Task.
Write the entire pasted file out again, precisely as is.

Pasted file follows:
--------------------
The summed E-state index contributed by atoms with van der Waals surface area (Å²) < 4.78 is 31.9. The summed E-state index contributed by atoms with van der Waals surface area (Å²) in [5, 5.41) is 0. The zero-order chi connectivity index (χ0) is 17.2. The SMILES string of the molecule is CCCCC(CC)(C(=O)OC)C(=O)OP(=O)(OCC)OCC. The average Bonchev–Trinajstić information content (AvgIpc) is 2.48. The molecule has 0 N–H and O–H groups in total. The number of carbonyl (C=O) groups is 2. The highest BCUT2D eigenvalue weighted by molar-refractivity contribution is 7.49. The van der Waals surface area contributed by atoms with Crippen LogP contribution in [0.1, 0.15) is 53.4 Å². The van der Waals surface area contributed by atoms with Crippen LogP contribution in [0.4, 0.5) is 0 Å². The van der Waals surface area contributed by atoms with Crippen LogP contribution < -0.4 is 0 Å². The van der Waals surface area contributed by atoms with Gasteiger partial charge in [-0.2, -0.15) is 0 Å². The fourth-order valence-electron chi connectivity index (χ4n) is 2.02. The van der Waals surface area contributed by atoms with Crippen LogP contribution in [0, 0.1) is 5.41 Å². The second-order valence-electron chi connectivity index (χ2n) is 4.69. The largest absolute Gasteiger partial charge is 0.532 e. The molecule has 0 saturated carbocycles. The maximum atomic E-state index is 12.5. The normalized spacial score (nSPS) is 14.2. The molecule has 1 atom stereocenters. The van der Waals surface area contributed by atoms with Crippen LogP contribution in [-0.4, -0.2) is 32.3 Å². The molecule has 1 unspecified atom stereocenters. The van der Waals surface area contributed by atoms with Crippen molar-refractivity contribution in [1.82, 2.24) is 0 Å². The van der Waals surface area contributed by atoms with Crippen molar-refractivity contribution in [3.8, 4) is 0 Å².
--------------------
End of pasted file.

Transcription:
The summed E-state index contributed by atoms with van der Waals surface area (Å²) < 4.78 is 31.9. The summed E-state index contributed by atoms with van der Waals surface area (Å²) in [5, 5.41) is 0. The zero-order chi connectivity index (χ0) is 17.2. The SMILES string of the molecule is CCCCC(CC)(C(=O)OC)C(=O)OP(=O)(OCC)OCC. The average Bonchev–Trinajstić information content (AvgIpc) is 2.48. The molecule has 0 N–H and O–H groups in total. The number of carbonyl (C=O) groups is 2. The highest BCUT2D eigenvalue weighted by molar-refractivity contribution is 7.49. The van der Waals surface area contributed by atoms with Crippen LogP contribution in [0.1, 0.15) is 53.4 Å². The van der Waals surface area contributed by atoms with Crippen LogP contribution in [0.4, 0.5) is 0 Å². The van der Waals surface area contributed by atoms with Crippen LogP contribution < -0.4 is 0 Å². The van der Waals surface area contributed by atoms with Gasteiger partial charge in [-0.2, -0.15) is 0 Å². The fourth-order valence-electron chi connectivity index (χ4n) is 2.02. The van der Waals surface area contributed by atoms with Crippen LogP contribution in [0, 0.1) is 5.41 Å². The second-order valence-electron chi connectivity index (χ2n) is 4.69. The largest absolute Gasteiger partial charge is 0.532 e. The molecule has 0 saturated carbocycles. The maximum atomic E-state index is 12.5. The normalized spacial score (nSPS) is 14.2. The molecule has 1 atom stereocenters. The van der Waals surface area contributed by atoms with Crippen LogP contribution in [-0.4, -0.2) is 32.3 Å². The molecule has 1 unspecified atom stereocenters. The van der Waals surface area contributed by atoms with Crippen molar-refractivity contribution in [1.82, 2.24) is 0 Å². The van der Waals surface area contributed by atoms with Crippen molar-refractivity contribution in [3.8, 4) is 0 Å².